Aaron Schatz: I'm not saying the crew made a bad call, but I didn't see anything either, and I wish Carey would turn his microphone on and explain to us what happened on that kickoff return. Don't you want to be as famous as Ed Hochuli, Mike?
Ben Riley: The weird thing is, Carey is probably one of the most vocal refs in the NFL. He usually talks the crowd through his decisions.
Michael David Smith: The league really, really needs to explain that personal foul call on Amani Toomer on the sideline. The replay showed him do nothing, he said afterward he did nothing. That doesn't necessarily mean he did nothing, but it does mean that it's incumbent on the league to tell the fans what the hell happened, not just stick with the non-announcement Mike Carey made.
Patrick Laverty: Penalty calls/non-calls were pretty crazy tonight. Early on there was a Harrison late hit not called, there was the ridiculous "5.01"-yard illegal contact call that benefited the Patriots, and there was the "gentle" horse-collar on Welker. I lost track of more after that, but I was confused as to why receivers will push off, not make the catch and then lobby for a P.I. call. I think the back judge called the celebration penalty against Moss just out of fear.
Mike Tanier: Collinsworth said something about Eli being too robotic and mechanical in the past. Well, that's a critique that applies to the officiating. I watch basketball refs, and they call a game. I don't want to hold them up as marvels of fariness or equity (particularly the gambling ones), but they call a game. They call ticky fouls early to assert themselves then ignore them or make "no-calls" with the game on the line. They use make-up calls when they miss something. Yes, they make "superstar calls" and other mistakes, but there's a traditional way they do things to keep themselves out of the story.
Football refs seem addicted to going all paragraph-subsection on you at the worst possible times: sudden letter-of-the-law interpretations at key times in key games. The "group celebration" call after Moss' first touchdown may have been the refs asserting themselves ("There will be a lot of records broken tonight, so don't get carried away") but 15 yards is too big a penalty to use to prove a point. The refs missed the eye gouge completely, but they knew damn well it happened (they talk to each other and see replays on the big screen too). But they shoulder shrugged it. Then they called the Toomer on the sidelines play on the kickoff, and suddenly the calls are looking one-sided. Maybe they should have huddled after that jawing match on the kickoff and said "I think Toomer or somebody gave a shove over there, but the kid may have taken a dive, and anyway we missed the eye-poke earlier, so let's give some warnings and keep the game clean." Either way, there are no five-yard infractions on the book that make good "warning" type penalties except offsides, which the whole stadium can see.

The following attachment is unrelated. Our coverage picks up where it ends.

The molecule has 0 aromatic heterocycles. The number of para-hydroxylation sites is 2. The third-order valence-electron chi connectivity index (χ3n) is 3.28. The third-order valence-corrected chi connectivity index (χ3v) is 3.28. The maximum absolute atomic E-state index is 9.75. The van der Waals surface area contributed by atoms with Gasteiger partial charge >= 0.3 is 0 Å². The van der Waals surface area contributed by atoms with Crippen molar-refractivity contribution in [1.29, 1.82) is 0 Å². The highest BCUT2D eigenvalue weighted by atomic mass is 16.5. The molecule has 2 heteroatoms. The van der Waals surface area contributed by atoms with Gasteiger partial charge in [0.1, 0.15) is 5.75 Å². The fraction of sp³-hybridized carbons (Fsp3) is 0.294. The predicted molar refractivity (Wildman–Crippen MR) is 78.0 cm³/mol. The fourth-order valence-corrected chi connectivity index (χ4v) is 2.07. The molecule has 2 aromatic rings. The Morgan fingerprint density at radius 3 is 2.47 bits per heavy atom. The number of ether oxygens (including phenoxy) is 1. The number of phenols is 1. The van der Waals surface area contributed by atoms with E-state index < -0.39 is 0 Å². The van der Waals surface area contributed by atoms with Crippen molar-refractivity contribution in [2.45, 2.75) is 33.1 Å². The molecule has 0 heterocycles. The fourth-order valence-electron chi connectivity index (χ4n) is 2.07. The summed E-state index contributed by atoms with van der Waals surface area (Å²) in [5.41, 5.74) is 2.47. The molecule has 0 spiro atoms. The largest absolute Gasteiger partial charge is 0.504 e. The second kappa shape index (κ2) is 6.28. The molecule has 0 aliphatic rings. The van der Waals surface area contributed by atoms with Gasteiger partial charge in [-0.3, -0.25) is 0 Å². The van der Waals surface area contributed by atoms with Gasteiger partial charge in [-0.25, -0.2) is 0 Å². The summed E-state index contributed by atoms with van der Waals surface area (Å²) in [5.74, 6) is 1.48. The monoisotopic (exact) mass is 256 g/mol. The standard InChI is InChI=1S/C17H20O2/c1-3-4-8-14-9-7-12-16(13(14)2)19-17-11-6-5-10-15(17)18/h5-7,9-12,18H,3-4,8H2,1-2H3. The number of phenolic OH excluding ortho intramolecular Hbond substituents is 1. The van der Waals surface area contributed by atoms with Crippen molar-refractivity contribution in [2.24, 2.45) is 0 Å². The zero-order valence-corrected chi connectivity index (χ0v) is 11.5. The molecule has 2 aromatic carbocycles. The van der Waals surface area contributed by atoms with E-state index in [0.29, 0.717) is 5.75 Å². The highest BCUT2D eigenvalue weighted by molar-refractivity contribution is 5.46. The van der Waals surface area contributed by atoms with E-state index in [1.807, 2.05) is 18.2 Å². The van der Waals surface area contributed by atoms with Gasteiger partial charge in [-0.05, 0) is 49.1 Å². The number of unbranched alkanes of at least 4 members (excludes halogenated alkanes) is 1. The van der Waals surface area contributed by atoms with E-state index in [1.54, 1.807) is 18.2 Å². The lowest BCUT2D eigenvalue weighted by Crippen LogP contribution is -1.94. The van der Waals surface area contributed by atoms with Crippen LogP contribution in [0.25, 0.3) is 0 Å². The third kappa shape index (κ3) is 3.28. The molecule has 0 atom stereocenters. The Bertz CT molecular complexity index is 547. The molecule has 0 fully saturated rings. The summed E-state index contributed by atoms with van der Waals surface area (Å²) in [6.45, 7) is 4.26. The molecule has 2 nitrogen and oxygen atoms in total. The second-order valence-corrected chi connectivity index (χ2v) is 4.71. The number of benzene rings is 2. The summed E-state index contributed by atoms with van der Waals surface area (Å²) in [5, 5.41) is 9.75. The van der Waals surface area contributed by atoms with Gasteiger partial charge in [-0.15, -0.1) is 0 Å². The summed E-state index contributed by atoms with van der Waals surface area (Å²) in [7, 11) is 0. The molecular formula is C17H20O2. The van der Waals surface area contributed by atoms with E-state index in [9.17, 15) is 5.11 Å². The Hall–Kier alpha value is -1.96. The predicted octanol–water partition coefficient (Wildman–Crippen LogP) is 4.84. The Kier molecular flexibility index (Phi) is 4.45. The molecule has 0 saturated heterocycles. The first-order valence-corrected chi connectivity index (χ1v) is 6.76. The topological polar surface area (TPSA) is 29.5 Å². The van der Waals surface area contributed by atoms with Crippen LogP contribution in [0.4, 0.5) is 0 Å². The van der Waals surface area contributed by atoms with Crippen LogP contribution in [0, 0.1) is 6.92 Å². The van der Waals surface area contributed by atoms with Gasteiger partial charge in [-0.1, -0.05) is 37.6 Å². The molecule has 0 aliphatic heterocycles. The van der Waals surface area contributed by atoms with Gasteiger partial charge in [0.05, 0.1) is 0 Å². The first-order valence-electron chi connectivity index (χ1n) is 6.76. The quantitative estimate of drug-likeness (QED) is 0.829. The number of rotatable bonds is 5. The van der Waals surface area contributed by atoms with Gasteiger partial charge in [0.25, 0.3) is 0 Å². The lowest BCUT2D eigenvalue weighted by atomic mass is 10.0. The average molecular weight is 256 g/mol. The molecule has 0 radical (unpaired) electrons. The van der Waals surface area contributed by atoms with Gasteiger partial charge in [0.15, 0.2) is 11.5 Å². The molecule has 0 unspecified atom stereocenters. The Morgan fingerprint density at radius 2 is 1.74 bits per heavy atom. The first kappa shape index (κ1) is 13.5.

Anyway, I am the only person in America who thinks that refs should use their judgment, not even more codicils and subheadings in a rulebook, to make their decisions. Hockey fans, help me: in big games, minor fouls get shrugged off with "you don't call that in the playoffs or overtime or wherever" right? Wouldn't that be better in football? "That PI is too close to call in the playoffs, especially when it is in the end zone and it just looks like both guys tripped over each other." No, in the NFL five plays are written off as incidental contact or whatever, then someone rings the magic bell and puts his pinky in the wrong place and it's a 50-yard play.
And I would be much happier about the whole celebration rule if I didn't see Terrell Owens eating popcorn after a touchdown on the cover of The Sporting News.
Aaron Schatz: I have an idea to help clarify the celebration and spike penalties: get rid of them. That's pretty clear, and then we don't have to fight about whether a slight hip boogie counts as a "group celebration."
Sean McCormick: It's nice to have a color commentator who is actually watching the game. Collinsworth noted the Pats' switch to a two-back shotgun look instead of a single back or an empty back look as soon as it happened, and he correctly noted that it was necessary to counter the Giants' defensive penetration. It's a small detail, and yet you rarely hear any commentator other than Madden pick up on a schematic adjustment.
Vince Verhei: Collinsworth is outstanding. I may be in the minority, but as horrible as Gumbel is, I'll take this team in a heartbeat just for Collinsworth.
Doug Farrar: As a long-time "Eli-basher," I have to capitulate. He's solid in the pocket, making some good reads and throws. He's not just going with his first read and the transparently easy play.